For football fans in Saudi Arabia, Tuesday 5 September 2017 will forever be remembered as the day that their country booked its return to the FIFA World Cup™.
The Green Falcons appeared at four consecutive editions of the World Cup between 1994 and 2006, before failing to qualify for the last two editions. Following a decade of disappointment, the Saudi Arabian federation appointed Dutchman Bert van Marwijk, who had led his own country to the final of South Africa 2010. The coach has repaid their faith by securing qualification for next year’s tournament in Russia.
FIFA.com looks back at the story of Saudi Arabia’s qualifying campaign, which ended with the country securing its fifth appearance at the World Cup finals.
— #WCQ (@FIFAWorldCup) September 5, 2017
How they qualified
The Green Falcons entered the preliminary competition in the second round. With six wins and two draws, they finished top of their group on 20 points, having scored 28 goals and conceded only four times. They advanced to the third phase comfortably, and in the best possible shape for the challenges that lay ahead.
Determined to get the next phase off to the best possible start, the Saudis claimed narrow victories over Thailand (1-0) and Iraq (2-1), with all three of their goals coming from the penalty spot. Thanks to those two morale-boosting results, the team could look ahead with confidence to the sterner tests that lay in their path. After a draw with Australia, they took another step towards qualification with a comprehensive 3-0 victory over the United Arab Emirates in Jeddah.
Defeat inevitably followed, at the hands of Japan, but was swiftly forgotten in the wake of two crucial wins over Thailand (3-0) and Iraq (1-0). However, the pressure was right back on the Saudis following two straight defeats away to Australia (2-3) and, unexpectedly, the UAE (1-2). Fortunately, the result of the match between Australia and Thailand went in their favour, a 2-1 victory for the Socceroos leaving the Kingdom within touching distance of second place. All they needed to do was overcome Japan, who had already secured qualification. The Saudis did enough to get over the line, claiming victory on the night by a single goal.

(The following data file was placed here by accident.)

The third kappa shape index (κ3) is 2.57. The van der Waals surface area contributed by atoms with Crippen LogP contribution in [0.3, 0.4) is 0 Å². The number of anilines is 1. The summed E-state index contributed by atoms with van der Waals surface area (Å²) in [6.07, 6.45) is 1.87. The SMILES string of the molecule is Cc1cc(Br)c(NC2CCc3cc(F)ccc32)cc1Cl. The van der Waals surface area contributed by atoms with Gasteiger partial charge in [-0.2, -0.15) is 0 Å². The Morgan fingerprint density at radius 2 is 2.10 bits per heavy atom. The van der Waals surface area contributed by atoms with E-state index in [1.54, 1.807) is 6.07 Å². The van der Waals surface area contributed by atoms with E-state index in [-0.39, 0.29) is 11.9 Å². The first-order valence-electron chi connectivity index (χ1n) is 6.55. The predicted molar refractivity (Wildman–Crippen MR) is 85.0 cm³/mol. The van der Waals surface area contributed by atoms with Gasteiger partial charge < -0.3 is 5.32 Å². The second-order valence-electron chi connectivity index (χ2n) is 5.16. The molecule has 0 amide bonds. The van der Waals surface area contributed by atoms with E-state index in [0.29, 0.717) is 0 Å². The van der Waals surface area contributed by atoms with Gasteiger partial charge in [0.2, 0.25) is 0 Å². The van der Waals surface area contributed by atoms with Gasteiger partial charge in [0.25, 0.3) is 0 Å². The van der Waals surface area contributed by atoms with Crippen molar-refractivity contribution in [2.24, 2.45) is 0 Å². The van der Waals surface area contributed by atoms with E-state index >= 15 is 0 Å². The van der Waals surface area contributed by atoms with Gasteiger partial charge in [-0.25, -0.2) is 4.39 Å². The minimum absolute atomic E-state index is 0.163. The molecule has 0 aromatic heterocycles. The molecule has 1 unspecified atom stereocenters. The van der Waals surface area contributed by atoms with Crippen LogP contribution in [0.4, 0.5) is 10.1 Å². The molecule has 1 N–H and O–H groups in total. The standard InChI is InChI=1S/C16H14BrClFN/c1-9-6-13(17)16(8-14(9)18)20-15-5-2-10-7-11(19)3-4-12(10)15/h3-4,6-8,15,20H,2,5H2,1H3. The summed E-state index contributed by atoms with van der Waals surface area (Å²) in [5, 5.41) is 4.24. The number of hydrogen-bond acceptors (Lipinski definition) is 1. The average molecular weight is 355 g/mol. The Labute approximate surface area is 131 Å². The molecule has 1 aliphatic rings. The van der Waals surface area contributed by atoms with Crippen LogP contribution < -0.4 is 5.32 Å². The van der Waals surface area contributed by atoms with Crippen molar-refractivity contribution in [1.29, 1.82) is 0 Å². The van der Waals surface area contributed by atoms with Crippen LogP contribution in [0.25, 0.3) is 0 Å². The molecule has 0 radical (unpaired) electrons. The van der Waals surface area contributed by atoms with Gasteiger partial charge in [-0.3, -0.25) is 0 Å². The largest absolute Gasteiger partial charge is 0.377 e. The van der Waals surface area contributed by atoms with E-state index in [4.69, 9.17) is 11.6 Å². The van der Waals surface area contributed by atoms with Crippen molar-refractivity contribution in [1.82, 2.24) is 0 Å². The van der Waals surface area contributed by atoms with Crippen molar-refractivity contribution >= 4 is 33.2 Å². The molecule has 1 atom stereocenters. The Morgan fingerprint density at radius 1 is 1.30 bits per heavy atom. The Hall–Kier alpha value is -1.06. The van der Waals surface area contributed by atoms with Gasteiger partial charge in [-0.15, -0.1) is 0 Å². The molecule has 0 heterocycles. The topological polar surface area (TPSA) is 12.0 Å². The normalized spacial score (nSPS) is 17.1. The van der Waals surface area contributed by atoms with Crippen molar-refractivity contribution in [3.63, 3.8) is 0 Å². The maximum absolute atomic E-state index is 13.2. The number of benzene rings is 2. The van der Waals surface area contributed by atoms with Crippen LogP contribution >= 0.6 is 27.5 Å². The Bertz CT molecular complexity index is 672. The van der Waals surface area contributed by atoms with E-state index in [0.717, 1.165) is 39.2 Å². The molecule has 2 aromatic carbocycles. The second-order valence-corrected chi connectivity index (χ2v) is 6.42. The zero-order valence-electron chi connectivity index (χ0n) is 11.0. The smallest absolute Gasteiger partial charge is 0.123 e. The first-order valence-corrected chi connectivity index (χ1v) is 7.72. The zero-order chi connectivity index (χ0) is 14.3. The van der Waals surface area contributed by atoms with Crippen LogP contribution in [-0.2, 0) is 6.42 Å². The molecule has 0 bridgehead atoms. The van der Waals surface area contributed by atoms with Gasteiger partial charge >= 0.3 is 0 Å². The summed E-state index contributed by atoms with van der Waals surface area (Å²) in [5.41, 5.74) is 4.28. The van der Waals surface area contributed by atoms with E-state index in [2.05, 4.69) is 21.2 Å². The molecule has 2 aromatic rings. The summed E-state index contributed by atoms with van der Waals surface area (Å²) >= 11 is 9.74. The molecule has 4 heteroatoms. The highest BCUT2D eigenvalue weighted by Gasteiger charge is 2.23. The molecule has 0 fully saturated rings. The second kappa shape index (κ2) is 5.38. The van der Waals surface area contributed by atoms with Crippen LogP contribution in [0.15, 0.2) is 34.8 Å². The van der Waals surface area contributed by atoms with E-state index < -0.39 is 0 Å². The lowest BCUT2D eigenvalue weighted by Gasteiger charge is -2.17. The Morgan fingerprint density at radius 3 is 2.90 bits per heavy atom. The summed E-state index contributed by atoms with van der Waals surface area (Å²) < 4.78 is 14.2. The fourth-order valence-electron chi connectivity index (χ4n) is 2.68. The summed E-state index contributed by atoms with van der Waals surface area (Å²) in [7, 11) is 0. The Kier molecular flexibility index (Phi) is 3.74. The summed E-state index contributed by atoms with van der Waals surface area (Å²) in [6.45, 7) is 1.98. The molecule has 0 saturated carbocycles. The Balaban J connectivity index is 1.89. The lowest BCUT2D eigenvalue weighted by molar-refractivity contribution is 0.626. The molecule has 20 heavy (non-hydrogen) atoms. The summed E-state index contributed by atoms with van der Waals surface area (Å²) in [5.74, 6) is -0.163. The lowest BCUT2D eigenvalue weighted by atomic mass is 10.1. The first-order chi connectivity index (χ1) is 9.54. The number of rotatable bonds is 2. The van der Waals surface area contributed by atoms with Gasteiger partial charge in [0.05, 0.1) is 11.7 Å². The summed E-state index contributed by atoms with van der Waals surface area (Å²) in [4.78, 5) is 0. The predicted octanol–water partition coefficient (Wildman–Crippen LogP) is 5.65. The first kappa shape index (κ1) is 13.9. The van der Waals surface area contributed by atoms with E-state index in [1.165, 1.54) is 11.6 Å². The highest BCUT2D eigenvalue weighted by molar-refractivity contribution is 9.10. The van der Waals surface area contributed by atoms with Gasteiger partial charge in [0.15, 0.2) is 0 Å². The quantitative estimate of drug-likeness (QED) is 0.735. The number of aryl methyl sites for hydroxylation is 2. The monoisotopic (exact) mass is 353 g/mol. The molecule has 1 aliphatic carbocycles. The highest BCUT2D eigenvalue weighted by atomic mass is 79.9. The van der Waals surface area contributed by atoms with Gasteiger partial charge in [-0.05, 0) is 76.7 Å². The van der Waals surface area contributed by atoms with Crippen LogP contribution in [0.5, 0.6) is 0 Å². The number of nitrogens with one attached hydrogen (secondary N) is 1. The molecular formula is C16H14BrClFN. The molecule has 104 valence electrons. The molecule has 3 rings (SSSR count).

Stability was Van Marwijk’s mantra throughout the preliminary competition. The Dutch coach put his faith in a settled group of players, and made only minor alterations to his team selection when circumstances dictated.
Taisir Al-Jassim and Yahya Al-Shehri played in each of the team’s 17 qualifying matches, while Salman Al-Faraj, Abdulmalek Al-Khaibri and Osama Hawsawi missed only a single match each. Nawaf Al-Abed, Mohammad Al-Sahlawi and Omar Hawsawi were not far behind, making 13 appearances each. Last but not least, super-sub Fahad Al-Muwallad came off the bench 11 times, despite missing four of the return matches due to injury.
Van Marwijk called on a total of 35 players over the course of the campaign, 18 of whom took part in at least 7 matches. It is a strategy that ensured the Saudis remained in excellent shape, both physically and technically, right throughout the competition.
12 – The number of matches won by Saudi Arabia in 18 qualifying fixtures (including the default victory over Malaysia). The Green Falcons claimed six wins in both the second and third phases of the preliminary competition and were beaten on only three occasions, away to Japan, Australia and the UAE.
“We won against Japan because we were patient. We weren’t at the required level in the first half and I brought on Fahad Al-Muwallad to up the tempo. We managed to grab a goal and secure our most important win. I’m really happy with what we’ve achieved.”
Saudi Arabia coach Bert van Marwijk
Record & ambitions
Having already seen their neighbours from Kuwait, Iraq and the UAE qualify for previous editions, the Saudis had their first chance to demonstrate their potential in 1994. In USA, the team surprised many by qualifying for the Round of 16. The Green Falcons then featured in three consecutive editions at France 1998, Korea/Japan 2002 and Germany 2006, before missing out on South Africa 2010 and Brazil 2014. After an absence of 12 years, the country will therefore be making a long-awaited return at the 2018 FIFA World Cup Russia™.